Why I Almost Quit Swimming, and Why I Didn't

22 Mar 2012 10:35 AM | Deleted user
As the 2012 Summer Games draws closer and the swimming trials for the Aussie athletes have passed, it's easy to forget about the committed Canadians who are trying to get to London. Here is a great blog that gives us regular folk an insight to what goes through their minds.

Julia Wilkinson achieved a life-long goal when she competed in the Olympics in 2008 in Beijing. But she struggled to deal with the letdowns, emotional and physical, that followed. 

As the Canadian Olympic swimming trials draw closer, I find myself reminiscing more and more about the 2008 Games in Beijing.

On one hand, it seems like no time has passed since I was flying from Bush Intercontinental Airport in Houston to Montreal with dreams of qualifying for my first Olympic team.

My Texas A&M teammates threw me a "good luck" surprise party, and gave me a poster with the Olympic rings drawn on it and little notes from each of them. I still have the poster. In fact, it's hanging in my bathroom in Victoria, and I read at least one of the messages every single day. Today when I was looking at it, I couldn't believe that, in just over two weeks, it'll be time for good luck all over again.

If I close my eyes, I can still picture walking out for my 100-metre backstroke final at the Olympic trials four years ago. And yet, it was a lifetime ago because so much has happened since I hit that wall first and was named to the Olympic team.

I was so excited, so naïve. I think I believed that the skies would open up and my life would all fall into place now that I was "going to the Olympics," the single goal I had chased to my entire life. While other kids were telling our elementary school teachers that they wanted to be singers or doctors or whatever was fancying them that particular day, I never wavered. From the moment I started swimming competitively when I was eight years old, I wanted to be an Olympian.

Life goes on

So you can imagine my shock when I returned from the Olympics and found my life to be essentially the same as it was when I left. Only this time, I had no concrete life goal. I still had one more year of eligibility at Texas A&M, so naturally I knew I would keep swimming. But otherwise, I felt a bit lost.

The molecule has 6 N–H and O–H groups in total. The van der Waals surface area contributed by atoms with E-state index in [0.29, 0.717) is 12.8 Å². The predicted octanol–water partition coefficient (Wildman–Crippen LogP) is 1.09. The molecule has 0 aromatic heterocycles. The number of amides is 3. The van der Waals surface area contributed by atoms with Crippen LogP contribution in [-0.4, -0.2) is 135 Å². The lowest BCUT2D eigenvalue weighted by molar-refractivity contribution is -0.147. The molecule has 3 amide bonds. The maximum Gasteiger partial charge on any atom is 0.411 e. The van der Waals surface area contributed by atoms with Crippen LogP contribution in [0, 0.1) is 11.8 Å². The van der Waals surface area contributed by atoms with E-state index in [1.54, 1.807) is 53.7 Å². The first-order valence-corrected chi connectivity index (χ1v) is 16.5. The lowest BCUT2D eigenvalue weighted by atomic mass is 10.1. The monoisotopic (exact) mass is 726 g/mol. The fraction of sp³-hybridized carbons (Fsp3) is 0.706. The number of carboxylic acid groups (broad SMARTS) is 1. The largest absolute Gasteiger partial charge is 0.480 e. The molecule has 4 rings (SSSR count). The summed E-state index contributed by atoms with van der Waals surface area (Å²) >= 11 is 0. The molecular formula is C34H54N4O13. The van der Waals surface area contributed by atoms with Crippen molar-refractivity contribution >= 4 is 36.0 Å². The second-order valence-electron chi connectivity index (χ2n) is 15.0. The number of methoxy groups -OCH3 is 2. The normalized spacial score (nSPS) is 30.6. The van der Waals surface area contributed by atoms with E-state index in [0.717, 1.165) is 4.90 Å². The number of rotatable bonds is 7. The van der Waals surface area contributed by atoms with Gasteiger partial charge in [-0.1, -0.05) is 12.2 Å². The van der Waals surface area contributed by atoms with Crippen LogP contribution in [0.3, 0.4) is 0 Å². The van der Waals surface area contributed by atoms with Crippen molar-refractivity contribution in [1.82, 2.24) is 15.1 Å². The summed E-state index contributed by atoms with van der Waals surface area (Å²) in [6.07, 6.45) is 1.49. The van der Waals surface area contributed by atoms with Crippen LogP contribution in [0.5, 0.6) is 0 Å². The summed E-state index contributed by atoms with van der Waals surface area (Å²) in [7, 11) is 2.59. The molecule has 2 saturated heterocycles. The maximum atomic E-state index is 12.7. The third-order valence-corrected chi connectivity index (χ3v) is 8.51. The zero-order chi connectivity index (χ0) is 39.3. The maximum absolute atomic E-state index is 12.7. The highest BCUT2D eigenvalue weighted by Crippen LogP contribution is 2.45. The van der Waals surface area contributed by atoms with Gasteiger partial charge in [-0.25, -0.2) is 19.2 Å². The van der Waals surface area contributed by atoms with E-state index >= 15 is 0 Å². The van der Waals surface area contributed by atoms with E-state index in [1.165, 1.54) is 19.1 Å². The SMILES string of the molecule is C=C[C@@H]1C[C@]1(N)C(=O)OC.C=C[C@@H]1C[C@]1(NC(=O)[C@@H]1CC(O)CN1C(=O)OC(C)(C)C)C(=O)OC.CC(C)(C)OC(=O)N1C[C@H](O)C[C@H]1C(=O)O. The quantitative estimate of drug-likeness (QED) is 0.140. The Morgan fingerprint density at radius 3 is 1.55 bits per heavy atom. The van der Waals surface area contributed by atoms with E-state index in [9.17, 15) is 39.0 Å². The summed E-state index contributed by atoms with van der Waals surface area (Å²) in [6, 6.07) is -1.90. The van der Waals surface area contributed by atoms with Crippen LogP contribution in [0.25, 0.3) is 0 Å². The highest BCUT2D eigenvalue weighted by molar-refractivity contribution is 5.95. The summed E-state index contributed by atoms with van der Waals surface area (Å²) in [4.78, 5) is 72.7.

To make matters worse, within my first week back in the pool, the nagging shoulder pain that ailed me the previous season had come back with a vengeance. It only took one MRI to let me know that it wasn't, as I had believed for an entire year, tendonitis. It was actually a SLAP (Superior Labrum from Anterior to Posterior) tear in my shoulder, large enough to require surgery. On October 2, 2008, less than two months after I had stood on the blocks in Beijing, I went under the knife with the hope that it would save my swimming career.

Since I'm sitting here today, writing about the upcoming Olympic trials, you all know how that story ended. I was able to regain full use of my right shoulder, although it still likes to remind me, once in a while, that it's much more of a diva than my left. My point is, however, that after the skies did not open when I made the Olympic team and I returned home only to be put in a sling on the sidelines, I lost it a little bit. As my mom would say, it was a bit of a "cluster-you-know-what."

During those months when I couldn't train, I spent a long time trying to figure out what exactly I was swimming for. Was I doing it for the wrong reasons? I hadn't left the Olympics as a celebrity because, let's face it, seventh in the world is good, but it's not picture-on-a-cereal-box good. I did not want to believe that I was working so hard every day because I wanted celebrity status. Heck, I should've just tried out for an MTV reality show if that was what I wanted.

Through the trenches

It's taken me a long time to realize something that is probably very obvious to many. What an athlete gains from going to the Olympics does not come during those two weeks in the village. It's not even in that moment when you're officially announced onto the Canadian team.

It's every moment before that. Every time you roll out of bed when you feel like you've been hit by a truck. Every time you push yourself in a workout to the point where you need to run to the closest trash can and throw up. Every time you decide to pick yourself back up off the ground.

When I was injured, I was in a very negative place and giving up seemed like a viable option. I had already been to one Olympics. Why did I need two? But somewhere within all that negativity there was a little voice that was whispering to me about the Olympic podium. That's more than a goal. It's a responsibility that I feel to myself, and to everyone who helped pick me up when I was down. To the taxpayers who fund our sport and want to see us bring home medals. I could not give up.

So, yes, it's strange that the Olympic trials are already upon me again. But I'm not the swimmer I was four years ago. Not even close.

I've been through the trenches now, and I've collected enough bullets so that I can shoot back.  

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